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Southern Veterinary Center

1) Commit to your pet for life.

Pets should not be considered disposable. Not all pets are good choices for all people. Some pets need more space, more exercise, more interaction, have more health problems, or have exotic diets, etc. If more pet owners researched a breed and its particular characteristics, before bringing it home, there would be less unwanted pets abandoned at shelters or pounds.

2) Make sure you can afford your new pet.

Pets are a luxury and will need routine and possible emergency veterinary care during their lifetimes, which can become costly.

3) Check into pet insurance.

Pet insurance is a great way to avoid possible financial burdens due to unforeseen medical problems that are not budgeted.

4) Dedicate time to spend with your pet.

Most pets need human attention. When we take them home, we become their surrogate families and they depend on us for attention and interaction.

5) Ask friends, colleagues, and neighbors about their choice for veterinary care.

Multi-doctor practices tend to offer a Doctor of veterinary medicine with a personality fit for you and your pet. These hospitals tend to stay more current and have second or third opinions built in.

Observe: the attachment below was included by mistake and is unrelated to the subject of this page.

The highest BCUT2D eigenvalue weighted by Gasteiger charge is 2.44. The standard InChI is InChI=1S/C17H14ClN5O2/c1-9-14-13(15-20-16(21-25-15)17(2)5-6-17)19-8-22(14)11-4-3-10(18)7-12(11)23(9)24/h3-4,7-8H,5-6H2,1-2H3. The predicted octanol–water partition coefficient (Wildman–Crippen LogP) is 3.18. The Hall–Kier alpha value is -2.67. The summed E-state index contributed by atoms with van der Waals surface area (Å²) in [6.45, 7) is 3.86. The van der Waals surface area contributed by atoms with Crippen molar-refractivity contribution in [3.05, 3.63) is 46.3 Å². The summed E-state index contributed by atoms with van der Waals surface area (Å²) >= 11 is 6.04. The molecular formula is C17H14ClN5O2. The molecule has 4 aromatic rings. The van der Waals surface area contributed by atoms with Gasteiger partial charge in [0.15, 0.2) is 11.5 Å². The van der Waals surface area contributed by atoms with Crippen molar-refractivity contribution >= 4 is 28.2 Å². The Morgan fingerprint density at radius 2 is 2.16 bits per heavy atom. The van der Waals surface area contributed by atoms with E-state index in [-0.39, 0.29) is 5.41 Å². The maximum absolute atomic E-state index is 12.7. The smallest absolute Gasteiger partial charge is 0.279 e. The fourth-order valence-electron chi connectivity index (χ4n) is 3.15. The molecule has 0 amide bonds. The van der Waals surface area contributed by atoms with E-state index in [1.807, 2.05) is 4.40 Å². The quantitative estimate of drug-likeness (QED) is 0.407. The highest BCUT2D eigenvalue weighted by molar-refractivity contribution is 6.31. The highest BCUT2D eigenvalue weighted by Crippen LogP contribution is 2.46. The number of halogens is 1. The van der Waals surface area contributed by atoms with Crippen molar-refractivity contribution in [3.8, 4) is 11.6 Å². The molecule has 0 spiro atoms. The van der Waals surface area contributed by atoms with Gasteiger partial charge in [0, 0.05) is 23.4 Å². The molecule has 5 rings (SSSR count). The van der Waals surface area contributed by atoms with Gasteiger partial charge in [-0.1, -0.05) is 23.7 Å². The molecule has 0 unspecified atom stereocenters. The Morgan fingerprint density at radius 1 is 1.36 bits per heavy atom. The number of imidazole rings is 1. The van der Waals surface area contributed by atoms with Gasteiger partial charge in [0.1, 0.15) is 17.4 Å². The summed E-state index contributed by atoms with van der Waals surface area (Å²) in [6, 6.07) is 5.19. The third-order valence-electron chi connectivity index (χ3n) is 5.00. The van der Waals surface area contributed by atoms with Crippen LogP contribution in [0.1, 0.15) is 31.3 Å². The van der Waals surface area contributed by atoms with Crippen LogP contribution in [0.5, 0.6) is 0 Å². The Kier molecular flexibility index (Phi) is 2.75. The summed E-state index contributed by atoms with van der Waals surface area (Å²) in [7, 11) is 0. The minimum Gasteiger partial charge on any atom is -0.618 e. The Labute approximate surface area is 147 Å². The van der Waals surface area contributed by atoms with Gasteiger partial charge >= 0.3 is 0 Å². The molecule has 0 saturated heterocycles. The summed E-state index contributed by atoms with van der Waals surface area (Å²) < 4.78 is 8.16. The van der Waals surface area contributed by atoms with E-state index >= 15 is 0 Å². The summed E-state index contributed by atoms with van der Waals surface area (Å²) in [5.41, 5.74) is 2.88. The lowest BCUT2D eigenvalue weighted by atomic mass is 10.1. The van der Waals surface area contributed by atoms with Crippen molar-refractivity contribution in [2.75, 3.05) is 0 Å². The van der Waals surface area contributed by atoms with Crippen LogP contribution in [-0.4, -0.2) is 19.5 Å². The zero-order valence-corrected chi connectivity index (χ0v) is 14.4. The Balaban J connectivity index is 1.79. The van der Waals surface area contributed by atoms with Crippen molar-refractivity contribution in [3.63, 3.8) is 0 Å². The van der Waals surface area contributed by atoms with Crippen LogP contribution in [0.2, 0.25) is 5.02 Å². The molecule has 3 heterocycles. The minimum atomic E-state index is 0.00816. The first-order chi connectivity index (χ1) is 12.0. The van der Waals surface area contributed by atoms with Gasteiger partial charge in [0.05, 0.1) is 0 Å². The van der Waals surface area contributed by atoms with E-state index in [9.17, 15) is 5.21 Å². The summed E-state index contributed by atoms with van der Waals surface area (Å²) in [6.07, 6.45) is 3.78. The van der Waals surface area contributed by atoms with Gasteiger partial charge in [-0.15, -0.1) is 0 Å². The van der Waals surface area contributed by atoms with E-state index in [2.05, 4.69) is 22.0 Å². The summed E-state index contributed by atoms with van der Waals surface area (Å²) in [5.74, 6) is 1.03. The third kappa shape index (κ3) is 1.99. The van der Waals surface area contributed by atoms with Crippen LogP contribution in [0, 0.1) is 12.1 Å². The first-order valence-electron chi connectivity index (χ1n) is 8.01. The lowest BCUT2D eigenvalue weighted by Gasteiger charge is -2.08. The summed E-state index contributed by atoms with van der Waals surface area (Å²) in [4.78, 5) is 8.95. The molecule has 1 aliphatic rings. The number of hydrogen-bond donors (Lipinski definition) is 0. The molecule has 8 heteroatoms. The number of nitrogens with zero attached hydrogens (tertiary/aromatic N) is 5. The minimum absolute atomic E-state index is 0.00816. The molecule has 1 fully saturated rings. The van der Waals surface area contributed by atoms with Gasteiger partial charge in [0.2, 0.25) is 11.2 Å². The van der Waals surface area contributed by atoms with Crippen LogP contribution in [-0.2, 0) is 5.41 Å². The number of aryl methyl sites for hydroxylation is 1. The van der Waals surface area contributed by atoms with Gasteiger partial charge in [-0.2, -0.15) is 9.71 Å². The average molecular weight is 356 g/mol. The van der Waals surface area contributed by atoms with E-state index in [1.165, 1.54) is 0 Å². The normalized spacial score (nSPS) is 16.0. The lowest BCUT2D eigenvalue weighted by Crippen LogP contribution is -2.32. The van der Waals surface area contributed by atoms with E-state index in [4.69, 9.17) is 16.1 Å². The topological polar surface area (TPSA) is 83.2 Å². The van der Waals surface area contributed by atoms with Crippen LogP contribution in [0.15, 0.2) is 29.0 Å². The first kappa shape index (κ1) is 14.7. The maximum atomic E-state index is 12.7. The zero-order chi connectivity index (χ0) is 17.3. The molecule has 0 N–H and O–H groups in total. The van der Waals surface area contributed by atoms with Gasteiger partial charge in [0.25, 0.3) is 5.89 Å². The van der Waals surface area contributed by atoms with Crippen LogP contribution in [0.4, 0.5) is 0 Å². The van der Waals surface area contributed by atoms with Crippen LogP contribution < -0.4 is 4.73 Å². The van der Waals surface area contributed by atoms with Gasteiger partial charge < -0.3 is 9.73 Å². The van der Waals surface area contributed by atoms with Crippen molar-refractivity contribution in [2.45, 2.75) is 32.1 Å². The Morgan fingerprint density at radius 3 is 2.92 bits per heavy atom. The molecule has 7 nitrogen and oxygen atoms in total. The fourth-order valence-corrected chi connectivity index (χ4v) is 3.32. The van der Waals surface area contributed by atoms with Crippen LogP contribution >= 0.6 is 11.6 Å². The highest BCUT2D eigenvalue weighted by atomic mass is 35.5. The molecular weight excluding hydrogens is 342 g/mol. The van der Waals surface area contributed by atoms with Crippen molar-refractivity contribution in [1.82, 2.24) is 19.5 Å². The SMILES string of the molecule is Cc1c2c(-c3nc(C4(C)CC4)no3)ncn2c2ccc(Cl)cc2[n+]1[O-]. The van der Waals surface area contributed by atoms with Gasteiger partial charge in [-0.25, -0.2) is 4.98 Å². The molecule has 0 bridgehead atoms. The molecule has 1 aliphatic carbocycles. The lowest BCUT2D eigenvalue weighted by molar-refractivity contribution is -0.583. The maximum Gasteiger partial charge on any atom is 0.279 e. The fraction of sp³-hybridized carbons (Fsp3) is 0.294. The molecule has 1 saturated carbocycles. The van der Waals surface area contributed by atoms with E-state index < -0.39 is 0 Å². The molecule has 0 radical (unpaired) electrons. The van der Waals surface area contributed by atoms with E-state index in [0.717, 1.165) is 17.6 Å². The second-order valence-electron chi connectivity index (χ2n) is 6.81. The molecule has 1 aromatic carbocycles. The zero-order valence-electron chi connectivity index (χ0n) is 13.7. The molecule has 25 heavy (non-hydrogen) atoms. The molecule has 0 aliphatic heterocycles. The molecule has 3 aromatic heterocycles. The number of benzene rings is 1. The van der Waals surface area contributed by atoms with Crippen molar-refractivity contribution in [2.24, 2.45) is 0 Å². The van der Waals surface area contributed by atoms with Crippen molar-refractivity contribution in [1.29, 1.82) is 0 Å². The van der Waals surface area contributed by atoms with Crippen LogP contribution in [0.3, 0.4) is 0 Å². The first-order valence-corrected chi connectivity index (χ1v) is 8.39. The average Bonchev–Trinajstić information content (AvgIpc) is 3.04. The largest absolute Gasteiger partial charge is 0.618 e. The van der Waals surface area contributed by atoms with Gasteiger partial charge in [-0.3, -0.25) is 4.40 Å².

6) Exercise is very important for your pet!

Regular daily exercise will keep your pet healthy and stimulate their senses which prevents many behavioral problems.

7) Socialize your pet.

Introduce your pet to as many people, other pets, and things in the outside world as possible. Good socialization is so important to prevent behavioral problems.

8) Diet choice.

Purchase a super-premium diet that meets AAFCO standards for your pet. There are so many choices in diet selection it is best to seek the advice of your veterinarian.

9) Obedience training.

Group training is so important for you and your pet's relationship. Establishing leadership will prevent many behavioral problems down the road.

10) Regular biannual veterinary care and checkups.

It is important to have physicals done on your pet especially as they age, at least biannually, as well as wellness blood work and senior profiles.